Family Circle is an American home magazine published 12 times a year by Meredith Corporation, known as The Family Circle until about 1950.[3] It began publication in 1932[4] as a magazine distributed at supermarkets such as Piggly Wiggly and Safeway. Cowles Magazines and Broadcasting bought the magazine in 1962. The New York Times Company bought the magazine for its woman's magazine division in 1971. The division was sold to Gruner + Jahr in 1994. When Gruner + Jahr decided to exit the US magazine market in 2005, the magazine was sold to the Meredith Corporation.

Family Circle
FamilyCircleOct1st09.jpg
October 1, 2009, cover
Editor-in-chiefCheryl Brown
Categorieshome economics, women's interest
Frequency12 issues/year
PublisherMeredith
Total circulation
(2011)
3,816,958[1]
Year founded1932 (1932)
First issue1932; 88 years ago (1932)
Final issueDecember 2019 (2019-12)
CountryUnited States
Based inNew York City[2]
LanguageEnglish
ISSN0014-7206

The magazine is considered one of the "Seven Sisters", a group of seven home-oriented magazines, with the others being Ladies' Home Journal, McCall's, Good Housekeeping, Better Homes and Gardens, Woman's Day, and Redbook.[5]

Family Circle used to sponsor the Charleston Open at the Family Circle Tennis Center in Charleston, South Carolina, a WTA clay court tennis tournament.

In November 2009, Family Circle launched their social network Momster.com for moms of tweens and teens.[6]

On October 16, 2019, it was announced by CNN that Family Circle would cease publishing after its December issue, despite having 13 million readers more than 1 million followers on social media, and a circulation of 4 million. In a statement, Meredith spokesperson Art Slusark said that about 70 employees out of Meredith's 6,000 employees were laid off, including about 25 staffers from Family Circle with some of the leadership at Family Circle taking on new roles at other Meredith-owned brands. Slusark also added that Meredith plans to add more than 200 jobs in digital, video, consumer marketing, and e-commerce as part of the $50 million strategic investments the company announced at its earnings call the previous month.[7]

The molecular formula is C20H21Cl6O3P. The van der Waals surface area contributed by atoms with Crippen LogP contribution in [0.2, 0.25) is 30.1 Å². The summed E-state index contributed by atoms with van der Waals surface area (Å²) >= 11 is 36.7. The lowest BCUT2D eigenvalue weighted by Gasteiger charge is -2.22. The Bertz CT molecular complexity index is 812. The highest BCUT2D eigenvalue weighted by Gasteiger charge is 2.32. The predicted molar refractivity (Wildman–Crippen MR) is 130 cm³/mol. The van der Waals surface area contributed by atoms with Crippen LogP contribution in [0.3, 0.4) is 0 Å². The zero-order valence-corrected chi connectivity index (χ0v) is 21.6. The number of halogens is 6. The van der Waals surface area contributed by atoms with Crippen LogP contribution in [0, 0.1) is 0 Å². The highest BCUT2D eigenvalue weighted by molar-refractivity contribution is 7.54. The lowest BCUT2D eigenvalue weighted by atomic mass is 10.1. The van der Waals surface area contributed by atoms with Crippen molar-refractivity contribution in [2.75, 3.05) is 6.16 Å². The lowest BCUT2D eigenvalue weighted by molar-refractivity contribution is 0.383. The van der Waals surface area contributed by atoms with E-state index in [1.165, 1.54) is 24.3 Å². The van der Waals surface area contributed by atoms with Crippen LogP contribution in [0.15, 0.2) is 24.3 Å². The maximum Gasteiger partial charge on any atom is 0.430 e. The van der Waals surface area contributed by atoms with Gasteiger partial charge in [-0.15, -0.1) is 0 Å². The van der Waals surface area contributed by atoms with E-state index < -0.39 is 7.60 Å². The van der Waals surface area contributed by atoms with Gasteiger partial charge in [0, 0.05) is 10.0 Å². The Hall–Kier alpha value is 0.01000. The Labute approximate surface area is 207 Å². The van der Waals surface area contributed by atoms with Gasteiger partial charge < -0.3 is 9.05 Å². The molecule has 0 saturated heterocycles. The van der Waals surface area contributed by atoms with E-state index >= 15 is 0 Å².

EditorsEdit

  • Harry Evans (1932–1936)
  • Robert Endicott (1936–1954)
  • Robert Jones (1955–1965)
  • Arthur Hettich (1965–1985)
  • Gay Bryant (1985–1986)
  • Arthur Hettich (1986–1988)
  • Jacqueline Leo (1988–1994)
  • Susan Kelliher Ungaro (1994–2006)
  • Linda Fears (2006–2017)
  • Cheryl Brown (2017–2019)

ReferencesEdit

  1. ^ "eCirc for Consumer Magazines". Audit Bureau of Circulations. June 30, 2011. Archived from the original on July 30, 2012. Retrieved October 18, 2011.
  2. ^ Dave Eisenstadter (May 28, 2015). "Family Fun magazine leaving Northampton; jobs moving to New York City". GazetteNet. Retrieved December 12, 2015.
  3. ^ "Family Circle 1932-? (Seven Sister) (264)". Pinterest. Retrieved January 4, 2020.
  4. ^ "Top 100 U.S. Magazines by Circulation" (PDF). PSA Research Center. Archived from the original (PDF) on November 15, 2016. Retrieved February 6, 2016.
  5. ^ "Archived copy". Archived from the original on 2006-10-02. Retrieved 2009-09-29.CS1 maint: archived copy as title (link) [dead link]
  6. ^ "Momster.com". Archived from the original on 2009-05-18. Retrieved 2010-02-13.
  7. ^ Flynn, Kerry. "Family Circle magazine to shut down after December issue". CNN Business. CNN. Retrieved 16 October 2019.

Further readingEdit